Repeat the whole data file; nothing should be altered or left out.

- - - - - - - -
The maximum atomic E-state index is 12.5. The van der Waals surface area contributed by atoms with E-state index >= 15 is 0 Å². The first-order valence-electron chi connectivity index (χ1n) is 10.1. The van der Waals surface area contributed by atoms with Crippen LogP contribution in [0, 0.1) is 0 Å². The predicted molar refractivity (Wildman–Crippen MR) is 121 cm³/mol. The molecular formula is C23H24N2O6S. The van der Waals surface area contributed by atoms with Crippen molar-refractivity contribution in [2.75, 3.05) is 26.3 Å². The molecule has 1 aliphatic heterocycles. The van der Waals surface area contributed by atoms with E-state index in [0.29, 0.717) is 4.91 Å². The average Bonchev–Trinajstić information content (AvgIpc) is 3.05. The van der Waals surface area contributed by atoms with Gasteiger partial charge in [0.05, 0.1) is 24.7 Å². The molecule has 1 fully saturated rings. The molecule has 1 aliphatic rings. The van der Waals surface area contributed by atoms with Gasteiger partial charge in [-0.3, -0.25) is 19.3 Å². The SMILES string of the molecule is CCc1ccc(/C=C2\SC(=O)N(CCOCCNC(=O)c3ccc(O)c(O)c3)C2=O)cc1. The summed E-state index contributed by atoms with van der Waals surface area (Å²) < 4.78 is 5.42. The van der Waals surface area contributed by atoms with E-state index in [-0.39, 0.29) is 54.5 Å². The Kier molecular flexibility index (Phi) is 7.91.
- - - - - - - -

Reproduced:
The maximum atomic E-state index is 12.5. The van der Waals surface area contributed by atoms with E-state index >= 15 is 0 Å². The first-order valence-electron chi connectivity index (χ1n) is 10.1. The van der Waals surface area contributed by atoms with Crippen LogP contribution in [0, 0.1) is 0 Å². The predicted molar refractivity (Wildman–Crippen MR) is 121 cm³/mol. The molecular formula is C23H24N2O6S. The van der Waals surface area contributed by atoms with Crippen molar-refractivity contribution in [2.75, 3.05) is 26.3 Å². The molecule has 1 aliphatic heterocycles. The van der Waals surface area contributed by atoms with E-state index in [0.29, 0.717) is 4.91 Å². The average Bonchev–Trinajstić information content (AvgIpc) is 3.05. The van der Waals surface area contributed by atoms with Gasteiger partial charge in [0.05, 0.1) is 24.7 Å². The molecule has 1 fully saturated rings. The molecule has 1 aliphatic rings. The van der Waals surface area contributed by atoms with Gasteiger partial charge in [-0.3, -0.25) is 19.3 Å². The SMILES string of the molecule is CCc1ccc(/C=C2\SC(=O)N(CCOCCNC(=O)c3ccc(O)c(O)c3)C2=O)cc1. The summed E-state index contributed by atoms with van der Waals surface area (Å²) < 4.78 is 5.42. The van der Waals surface area contributed by atoms with E-state index in [-0.39, 0.29) is 54.5 Å². The Kier molecular flexibility index (Phi) is 7.91.